“Manchester is the guts and belly of the nation” – George Orwell.
Yesterday, the world woke up to the heartbreaking news that late on Monday evening, Islamic State had targeted Manchester.
The bomb, detonated at an Ariana Grande concert in the Manchester Arena, has so far claimed 22 lives, including children that were at the concert with their parents.
With the bomber being identified as 22 year old Salman Ramadan Abedi, the terror threat has been raised to critical with the Prime Minister activating “Operation Temperer”.
It has been confirmed that Abedi was known to police, but wasn’t considered a threat.
As reported by The Guardian, when delivering her conclusion Theresa May stated: “Not only that another attack remains highly likely, but a further attack may be imminent.” She further explained that she didn’t want to cause “undue alarm” but soldiers will be visible on the streets, with military personnel present at public events.
Operation Temperer, activated for the first time, will allow 5,000 troops to support the police, replacing armed officers at key sites to release them for street patrol. This is in response to the police requesting authorisation from the Secretary of State for support for their armed officers.
Ian Hopkins, Gtr Manchester Police Chief Constable said, “The priority remains to establish whether he was acting alone or as part of a network”.
Although the bomb, detonated in the foyer of the arena, was homemade, it is yet to be discovered whether it was built by Abedi, or given as support from other conspirators.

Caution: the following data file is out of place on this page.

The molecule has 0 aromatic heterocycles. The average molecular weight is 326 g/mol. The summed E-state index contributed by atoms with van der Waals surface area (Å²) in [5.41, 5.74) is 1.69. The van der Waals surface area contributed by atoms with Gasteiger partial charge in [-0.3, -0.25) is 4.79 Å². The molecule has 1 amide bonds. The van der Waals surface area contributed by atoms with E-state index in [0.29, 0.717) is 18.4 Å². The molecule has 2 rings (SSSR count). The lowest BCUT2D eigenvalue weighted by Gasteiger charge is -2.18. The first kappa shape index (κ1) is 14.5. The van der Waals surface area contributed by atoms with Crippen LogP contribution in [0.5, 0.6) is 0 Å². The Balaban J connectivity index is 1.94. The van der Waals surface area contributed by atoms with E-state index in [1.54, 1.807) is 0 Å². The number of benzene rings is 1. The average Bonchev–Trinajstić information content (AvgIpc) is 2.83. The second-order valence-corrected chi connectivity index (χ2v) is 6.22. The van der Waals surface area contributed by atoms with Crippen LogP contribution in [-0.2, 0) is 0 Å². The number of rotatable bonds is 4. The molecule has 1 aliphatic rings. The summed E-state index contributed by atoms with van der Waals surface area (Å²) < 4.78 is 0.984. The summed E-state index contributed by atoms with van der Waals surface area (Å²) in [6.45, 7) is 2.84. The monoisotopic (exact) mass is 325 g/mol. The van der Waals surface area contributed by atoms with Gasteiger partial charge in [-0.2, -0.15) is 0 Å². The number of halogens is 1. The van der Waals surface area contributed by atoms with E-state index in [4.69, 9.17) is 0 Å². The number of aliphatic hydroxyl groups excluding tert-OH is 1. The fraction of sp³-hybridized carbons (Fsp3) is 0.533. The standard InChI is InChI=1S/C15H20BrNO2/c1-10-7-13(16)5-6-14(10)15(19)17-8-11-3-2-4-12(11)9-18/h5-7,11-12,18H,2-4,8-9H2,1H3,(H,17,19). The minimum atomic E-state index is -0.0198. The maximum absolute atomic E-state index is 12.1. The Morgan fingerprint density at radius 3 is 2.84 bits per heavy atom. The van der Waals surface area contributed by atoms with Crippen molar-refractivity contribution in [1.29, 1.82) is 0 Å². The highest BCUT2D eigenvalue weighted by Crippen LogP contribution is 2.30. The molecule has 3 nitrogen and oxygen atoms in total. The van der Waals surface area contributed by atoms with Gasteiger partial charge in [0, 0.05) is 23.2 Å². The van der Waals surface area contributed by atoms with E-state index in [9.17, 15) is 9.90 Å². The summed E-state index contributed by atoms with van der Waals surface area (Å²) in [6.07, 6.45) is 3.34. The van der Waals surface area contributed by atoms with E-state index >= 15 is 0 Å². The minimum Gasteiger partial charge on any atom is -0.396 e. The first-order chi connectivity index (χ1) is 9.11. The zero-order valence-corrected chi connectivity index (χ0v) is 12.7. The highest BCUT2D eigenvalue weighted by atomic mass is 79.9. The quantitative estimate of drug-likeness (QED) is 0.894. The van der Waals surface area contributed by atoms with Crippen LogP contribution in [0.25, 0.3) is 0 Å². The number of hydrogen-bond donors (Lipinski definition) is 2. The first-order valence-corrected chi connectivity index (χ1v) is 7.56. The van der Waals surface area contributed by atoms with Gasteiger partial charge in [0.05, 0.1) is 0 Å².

Senior security sources are said to be “rocked backwards” as a successful bomb plot hasn’t been executed in the UK since the London attacks in 2005.
What is more chilling, is that CCTV footage shows Abedi deliberately walking towards the foyer, detonating the bomb for maximum impact. He sent bolts and shrapnel into those surrounding him, claiming 22 lives with 64 being treated for injuries (updated figures from the Manchester Evening News).
The emergency and healthcare services were yesterday hailed as heroes for their part in dealing with the aftermath of the attack. Eight hospitals in and around Gtr Manchester are being used to treat the injured, with people working tirelessly since the attack.
Despite the catastrophic devastation this brutal attack has had on so many lives, the people of Manchester have been praised for their resilience and strength in rising together. It is not the first attack Manchester has seen, with the IRA once destroying half the city centre in 1996. The Mayor of Manchester reminded us of this yesterday, whilst stating in his speech, “This will not beat us”.
Theresa May is set to chair another Cobra meeting today (Wednesday 24th May) at 9am.